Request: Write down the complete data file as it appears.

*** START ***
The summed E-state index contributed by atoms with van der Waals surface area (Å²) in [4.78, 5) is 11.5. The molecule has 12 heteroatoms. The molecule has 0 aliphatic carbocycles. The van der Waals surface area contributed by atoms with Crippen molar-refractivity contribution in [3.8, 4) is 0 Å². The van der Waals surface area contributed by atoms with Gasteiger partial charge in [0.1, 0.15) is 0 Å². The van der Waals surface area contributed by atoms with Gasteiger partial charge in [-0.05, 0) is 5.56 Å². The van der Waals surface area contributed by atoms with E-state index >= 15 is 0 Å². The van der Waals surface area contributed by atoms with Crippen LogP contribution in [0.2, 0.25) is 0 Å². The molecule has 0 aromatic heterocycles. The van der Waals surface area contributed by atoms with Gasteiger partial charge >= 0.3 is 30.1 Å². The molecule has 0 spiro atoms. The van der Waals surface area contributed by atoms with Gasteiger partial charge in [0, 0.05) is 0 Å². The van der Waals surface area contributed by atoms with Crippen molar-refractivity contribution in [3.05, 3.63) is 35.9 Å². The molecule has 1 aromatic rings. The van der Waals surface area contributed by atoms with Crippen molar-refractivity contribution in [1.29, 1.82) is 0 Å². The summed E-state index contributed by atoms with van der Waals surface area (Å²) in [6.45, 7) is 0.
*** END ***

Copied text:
The summed E-state index contributed by atoms with van der Waals surface area (Å²) in [4.78, 5) is 11.5. The molecule has 12 heteroatoms. The molecule has 0 aliphatic carbocycles. The van der Waals surface area contributed by atoms with Crippen molar-refractivity contribution in [3.8, 4) is 0 Å². The van der Waals surface area contributed by atoms with Gasteiger partial charge in [0.1, 0.15) is 0 Å². The van der Waals surface area contributed by atoms with Gasteiger partial charge in [-0.05, 0) is 5.56 Å². The van der Waals surface area contributed by atoms with E-state index >= 15 is 0 Å². The van der Waals surface area contributed by atoms with Crippen LogP contribution in [0.2, 0.25) is 0 Å². The molecule has 0 aromatic heterocycles. The van der Waals surface area contributed by atoms with Gasteiger partial charge >= 0.3 is 30.1 Å². The molecule has 0 spiro atoms. The van der Waals surface area contributed by atoms with Gasteiger partial charge in [0, 0.05) is 0 Å². The van der Waals surface area contributed by atoms with Crippen molar-refractivity contribution in [3.05, 3.63) is 35.9 Å². The molecule has 1 aromatic rings. The van der Waals surface area contributed by atoms with Crippen molar-refractivity contribution in [1.29, 1.82) is 0 Å². The summed E-state index contributed by atoms with van der Waals surface area (Å²) in [6.45, 7) is 0.